Visiting Fellow Celia Belin discusses Trump’s recent visit to France, the Twitter rant that followed it, and the future of Franco-U.S. relations.

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The facts about the ‘migrant caravan’

Nov 2, 2018 07:11

Description:

David M. Rubenstein Fellow Dany Bahar explains why a group of several thousand Central Americans have fled their home countries for Mexico and are potentially headed to the United States. Bahar further describes how these migrants could seek asylum in the U.S. and the significance of President Trump’s plan to send additional military personnel to the southern border.

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Unpacking Trump’s threat to terminate birthright citizenship

Oct 30, 2018 06:33

Description:

David M. Rubenstein Fellow Dany Bahar discusses President Trump’s intention to end birthright citizenship—protected by the 14th Amendment—and how this policy change fits into America’s larger immigration debates.

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The consequences of US withdrawal from the INF treaty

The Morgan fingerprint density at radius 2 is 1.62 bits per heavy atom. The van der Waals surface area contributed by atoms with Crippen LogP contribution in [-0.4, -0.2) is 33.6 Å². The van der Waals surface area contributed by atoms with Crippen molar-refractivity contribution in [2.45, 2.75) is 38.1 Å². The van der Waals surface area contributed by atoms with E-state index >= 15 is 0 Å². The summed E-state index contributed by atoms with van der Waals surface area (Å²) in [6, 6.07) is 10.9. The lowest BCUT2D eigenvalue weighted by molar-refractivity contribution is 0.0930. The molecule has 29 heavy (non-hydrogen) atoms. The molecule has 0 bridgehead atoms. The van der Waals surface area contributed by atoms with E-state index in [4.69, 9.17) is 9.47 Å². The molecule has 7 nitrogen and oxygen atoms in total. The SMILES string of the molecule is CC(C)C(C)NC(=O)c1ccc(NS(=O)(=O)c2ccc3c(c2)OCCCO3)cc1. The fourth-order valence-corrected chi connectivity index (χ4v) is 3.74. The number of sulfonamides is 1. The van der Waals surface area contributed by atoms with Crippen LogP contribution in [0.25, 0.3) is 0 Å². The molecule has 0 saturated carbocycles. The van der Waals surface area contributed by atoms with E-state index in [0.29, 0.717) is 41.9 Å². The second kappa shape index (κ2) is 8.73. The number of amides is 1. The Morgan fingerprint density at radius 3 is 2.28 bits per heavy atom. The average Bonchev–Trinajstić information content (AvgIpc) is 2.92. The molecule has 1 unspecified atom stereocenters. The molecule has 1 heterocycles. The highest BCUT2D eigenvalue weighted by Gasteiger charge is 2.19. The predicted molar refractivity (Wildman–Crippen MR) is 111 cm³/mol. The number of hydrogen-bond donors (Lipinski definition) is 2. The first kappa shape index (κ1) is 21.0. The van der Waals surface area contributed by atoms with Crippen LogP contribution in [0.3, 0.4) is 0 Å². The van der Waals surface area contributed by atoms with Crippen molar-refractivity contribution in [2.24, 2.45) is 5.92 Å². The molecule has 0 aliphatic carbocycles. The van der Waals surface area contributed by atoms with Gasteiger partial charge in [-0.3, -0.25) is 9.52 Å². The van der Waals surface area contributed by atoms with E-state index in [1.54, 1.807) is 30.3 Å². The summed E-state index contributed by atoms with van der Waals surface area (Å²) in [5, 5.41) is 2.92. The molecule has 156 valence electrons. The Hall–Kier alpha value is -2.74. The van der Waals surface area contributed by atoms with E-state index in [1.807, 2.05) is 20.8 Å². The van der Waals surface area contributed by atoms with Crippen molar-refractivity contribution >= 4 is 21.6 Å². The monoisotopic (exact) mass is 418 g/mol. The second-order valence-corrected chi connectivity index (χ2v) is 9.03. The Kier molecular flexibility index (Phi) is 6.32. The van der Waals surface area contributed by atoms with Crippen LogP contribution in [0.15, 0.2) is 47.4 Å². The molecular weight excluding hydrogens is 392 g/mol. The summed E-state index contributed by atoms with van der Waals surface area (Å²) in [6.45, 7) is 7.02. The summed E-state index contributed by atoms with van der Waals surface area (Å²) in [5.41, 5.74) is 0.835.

Oct 23, 2018 08:40

Description:

Foreign Policy Senior Fellow Frank Rose discusses the Trump administration’s recent decision to withdraw the United States from the Intermediate-Range Nuclear Forces (INF) Treaty. Rose addresses the likelihood of Russia coming back into compliance with the agreement and offers his thoughts on whether the administration handled the announcement correctly.

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How North Dakota is keeping Native Americans from voting in the midterms

Oct 19, 2018 03:23

Description:

David M. Rubenstein Fellow Randall Akee discusses how the recent Supreme Court decision upholding North Dakota’s voter identification requirement could ultimately disenfranchise much of the state’s Native American population and impact the outcome of a close Senate race.

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How is the latest Ebola outbreak in the DRC different than the others?

Oct 18, 2018 03:19

Description: